Why LGBTQIA Communities Are More at Risk for Substance Use Disorders

Content medically reviewed by Vicky Magobet, PMHNP-BC, on May 12, 2020.

Now more than ever, the LGBTQIA communities have found their voice and are radically impacting the world for change. However, for a young person struggling with sexual identity, the fear of not fitting into a society that has historically rejected them has led many to turn to drugs and alcohol for relief.

Understanding the unique factors impacting the LGBTQIA communities is the first step to getting these individuals the help they need. If you or someone you know is gay, bisexual, transgender, queer, intersex or asexual, there is hope and healing from a life of drug or alcohol abuse.

Startling Statistics Among the LGBTQIA Communities

While millions of Americans struggle with drug and alcohol addiction, those who identify as gay or lesbian are twice as likely to have a severe alcohol abuse disorder, and bi-sexual individuals are three times more at risk of developing an addiction. Transgender young people are nearly two and half times more likely to seek out drugs like cocaine and methamphetamines. Those who are unsure of their sexual identity are five times more likely to have an addiction over those who are heterosexual.

These alarming and heartbreaking statistics tell a story. Drugs and alcohol have been used to escape and mask feelings of rejection and fear. To provide treatment, an addiction rehab center must understand the unique needs of this population.

Factors That Place LGBTQIA Individuals at Risk for Substance Abuse

While each person who goes to rehab has their own story, there are some common internal and external factors LGBTQIA individuals share that likely influence why they seek out drugs or alcohol:

  • Trauma: Physical, mental and verbal abuse are all familiar stories among sexual minorities.
  • Stressful childhood experiences: Many people in the LGBTQIA communities realized they didn't fit in from an early age, leading to a childhood plagued by stress and insecurity.
  • Bullying: Despite wider acceptance in modern society, school victimization remains commonplace among those who identify as gay, lesbian, transgender and the like.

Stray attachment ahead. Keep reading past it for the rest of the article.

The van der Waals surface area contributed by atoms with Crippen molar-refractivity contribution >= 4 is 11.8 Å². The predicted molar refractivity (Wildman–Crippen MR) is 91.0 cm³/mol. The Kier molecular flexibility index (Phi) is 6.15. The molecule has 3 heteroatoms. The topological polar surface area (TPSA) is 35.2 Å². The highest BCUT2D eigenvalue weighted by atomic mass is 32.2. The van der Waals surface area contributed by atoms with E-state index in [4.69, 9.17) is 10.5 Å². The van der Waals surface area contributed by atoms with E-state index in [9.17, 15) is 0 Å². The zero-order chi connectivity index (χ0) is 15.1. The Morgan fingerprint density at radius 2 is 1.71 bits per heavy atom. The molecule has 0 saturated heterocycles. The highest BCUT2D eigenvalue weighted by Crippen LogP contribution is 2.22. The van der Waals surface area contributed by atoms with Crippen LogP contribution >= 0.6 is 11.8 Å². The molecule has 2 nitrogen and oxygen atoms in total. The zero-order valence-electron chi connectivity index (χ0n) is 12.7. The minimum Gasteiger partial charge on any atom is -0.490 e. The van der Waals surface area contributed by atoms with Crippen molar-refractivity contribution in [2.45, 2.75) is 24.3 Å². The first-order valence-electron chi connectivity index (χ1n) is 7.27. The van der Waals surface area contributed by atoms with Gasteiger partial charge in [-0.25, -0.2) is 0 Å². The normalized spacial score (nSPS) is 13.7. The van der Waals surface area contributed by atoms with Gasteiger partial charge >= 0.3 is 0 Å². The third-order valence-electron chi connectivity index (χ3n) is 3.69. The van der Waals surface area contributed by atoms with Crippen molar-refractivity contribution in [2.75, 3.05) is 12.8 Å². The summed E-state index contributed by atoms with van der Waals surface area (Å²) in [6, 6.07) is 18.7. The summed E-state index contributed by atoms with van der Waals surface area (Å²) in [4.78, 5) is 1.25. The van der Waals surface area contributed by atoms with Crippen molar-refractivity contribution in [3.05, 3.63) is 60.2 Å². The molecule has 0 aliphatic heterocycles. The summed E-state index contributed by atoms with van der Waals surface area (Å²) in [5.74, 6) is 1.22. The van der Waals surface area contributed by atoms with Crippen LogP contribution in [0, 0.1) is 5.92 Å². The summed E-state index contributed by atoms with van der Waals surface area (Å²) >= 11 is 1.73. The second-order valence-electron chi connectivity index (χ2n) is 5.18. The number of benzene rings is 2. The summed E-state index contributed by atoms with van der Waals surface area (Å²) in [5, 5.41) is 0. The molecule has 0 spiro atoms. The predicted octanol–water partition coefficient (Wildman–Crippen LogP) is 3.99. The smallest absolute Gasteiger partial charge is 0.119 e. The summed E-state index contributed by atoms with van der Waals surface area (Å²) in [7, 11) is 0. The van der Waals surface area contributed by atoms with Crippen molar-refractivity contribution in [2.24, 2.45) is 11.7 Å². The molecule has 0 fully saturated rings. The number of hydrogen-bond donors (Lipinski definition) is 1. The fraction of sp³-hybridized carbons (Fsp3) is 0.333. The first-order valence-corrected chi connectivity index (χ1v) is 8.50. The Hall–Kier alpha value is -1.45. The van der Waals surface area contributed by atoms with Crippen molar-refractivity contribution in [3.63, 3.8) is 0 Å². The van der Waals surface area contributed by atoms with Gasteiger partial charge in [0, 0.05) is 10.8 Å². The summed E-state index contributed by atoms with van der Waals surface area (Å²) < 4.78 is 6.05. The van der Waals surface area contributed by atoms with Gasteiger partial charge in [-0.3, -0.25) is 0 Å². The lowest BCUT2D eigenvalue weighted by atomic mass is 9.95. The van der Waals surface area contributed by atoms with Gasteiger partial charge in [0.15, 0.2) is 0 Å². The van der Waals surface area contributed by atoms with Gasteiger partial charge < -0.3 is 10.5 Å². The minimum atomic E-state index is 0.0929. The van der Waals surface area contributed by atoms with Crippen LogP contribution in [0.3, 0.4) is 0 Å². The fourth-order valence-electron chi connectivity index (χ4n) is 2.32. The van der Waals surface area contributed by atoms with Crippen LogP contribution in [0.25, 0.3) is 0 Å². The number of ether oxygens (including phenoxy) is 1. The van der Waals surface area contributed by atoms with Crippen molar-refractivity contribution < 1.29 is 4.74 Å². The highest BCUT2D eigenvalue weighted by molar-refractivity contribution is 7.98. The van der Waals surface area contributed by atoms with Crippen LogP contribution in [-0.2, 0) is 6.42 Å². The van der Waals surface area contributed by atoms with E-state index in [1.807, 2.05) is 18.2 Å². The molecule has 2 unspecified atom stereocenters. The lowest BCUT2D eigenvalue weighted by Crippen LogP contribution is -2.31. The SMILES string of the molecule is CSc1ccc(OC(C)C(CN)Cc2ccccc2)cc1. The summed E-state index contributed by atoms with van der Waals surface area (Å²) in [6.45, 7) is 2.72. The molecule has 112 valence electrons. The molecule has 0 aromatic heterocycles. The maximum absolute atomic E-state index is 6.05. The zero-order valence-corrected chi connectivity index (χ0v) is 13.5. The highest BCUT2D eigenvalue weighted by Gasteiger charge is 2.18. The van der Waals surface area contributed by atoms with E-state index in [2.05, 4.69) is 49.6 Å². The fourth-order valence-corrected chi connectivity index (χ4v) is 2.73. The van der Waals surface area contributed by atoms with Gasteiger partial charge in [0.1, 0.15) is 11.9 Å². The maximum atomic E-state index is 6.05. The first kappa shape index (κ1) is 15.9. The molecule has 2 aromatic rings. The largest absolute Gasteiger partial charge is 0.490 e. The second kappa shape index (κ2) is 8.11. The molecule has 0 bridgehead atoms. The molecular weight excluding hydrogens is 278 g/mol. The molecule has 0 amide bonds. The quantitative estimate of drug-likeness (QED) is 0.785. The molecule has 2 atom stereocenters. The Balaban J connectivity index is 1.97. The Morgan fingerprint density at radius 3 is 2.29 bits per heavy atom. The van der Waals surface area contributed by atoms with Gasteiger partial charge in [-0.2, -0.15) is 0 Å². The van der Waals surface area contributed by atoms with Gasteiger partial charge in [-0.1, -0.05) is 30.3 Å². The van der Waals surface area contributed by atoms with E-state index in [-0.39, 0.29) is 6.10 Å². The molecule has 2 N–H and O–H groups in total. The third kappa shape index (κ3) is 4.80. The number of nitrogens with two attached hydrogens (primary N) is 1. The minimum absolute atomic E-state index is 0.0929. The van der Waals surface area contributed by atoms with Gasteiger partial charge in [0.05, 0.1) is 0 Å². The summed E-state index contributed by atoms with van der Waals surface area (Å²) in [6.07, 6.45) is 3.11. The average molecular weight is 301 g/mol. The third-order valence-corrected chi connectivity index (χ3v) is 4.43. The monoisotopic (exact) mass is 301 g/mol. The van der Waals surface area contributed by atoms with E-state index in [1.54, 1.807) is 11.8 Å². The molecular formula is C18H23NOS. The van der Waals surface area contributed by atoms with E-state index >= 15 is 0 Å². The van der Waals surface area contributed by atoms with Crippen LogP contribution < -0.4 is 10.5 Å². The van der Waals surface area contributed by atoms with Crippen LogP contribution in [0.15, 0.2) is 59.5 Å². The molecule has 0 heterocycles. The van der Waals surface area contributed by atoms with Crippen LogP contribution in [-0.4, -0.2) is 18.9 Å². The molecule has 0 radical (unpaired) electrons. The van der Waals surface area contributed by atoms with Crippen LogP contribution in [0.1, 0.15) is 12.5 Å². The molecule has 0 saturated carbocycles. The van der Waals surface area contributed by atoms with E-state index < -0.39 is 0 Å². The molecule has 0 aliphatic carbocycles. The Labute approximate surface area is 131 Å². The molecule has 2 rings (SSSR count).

• Hate crimes: Often, the experience of an LGBTQIA person goes beyond bullying, and they are met with hatred for who they are.
  • Family conflict: Sadly, many people in the LGBTQIA communities are not accepted by their closest relatives.
  • Bar and club culture: For many LGBTQIA individuals, the only place they find acceptance is in the bar and club scene, which are inundated with drugs and alcohol.

How to Support LGBTQIA Individuals

For an addiction treatment program to be effective to a person who identifies as LGBTQIA, there must be an intentionality that is sadly lacking among most rehab centers. Despite the overwhelming need for treatment, there are surprisingly few programs geared toward the unique needs of this population. The ideal support to help these individuals break free from the grips of addiction should focus on three things:

  1. Providing an environment that is welcoming of sexual minorities
  2. Including LGBTQIA staff or those who openly affirm and support these individuals
  3. Acknowledging and addressing the unique factors impacting the LGBTQIA communities

Addiction Treatment Is Available for the LGBTQIA Communities

If you or someone you love is a member of the LGBTQIA communities and struggling with a drug or alcohol addiction, we are here for you. At Diamond House Detox in northern California, we understand the unique factors impacting sexual minorities, and we offer a safe haven where you can find the professional treatment you need to break free. Our programs are highly individualized, and you will find a caring, professional staff who will walk beside you every step of the way.

If our country wants to see this stronghold of addiction break among LGBTQIA individuals, effective treatment is the first step. Contact us today to learn more.

Psychiatric Mental Health Nurse Practitioner at Diamond House Detox
Vicky is a board certified Family Psychiatric Mental Health Nurse Practitioner, certified by the American Nurses Credentialing Center. She began her nursing career in healthcare by working in the intensive care unit, and then an inpatient psychiatric hospital. After realizing the mental health needs of both the patients and the families she served, she became a Psychiatric Nurse Practitioner. Throughout her experience working with clients, she has developed a passion for those with dual diagnoses and specializes in helping individuals recognize the issues driving their substance use. This recognition has been crucial to the individual’s success in treatment. Vicky opened Diamond House Detox so that she can address these issues early on in a therapeutic environment to allow clients to transition to the next level in their recovery.
Vicky Magobet
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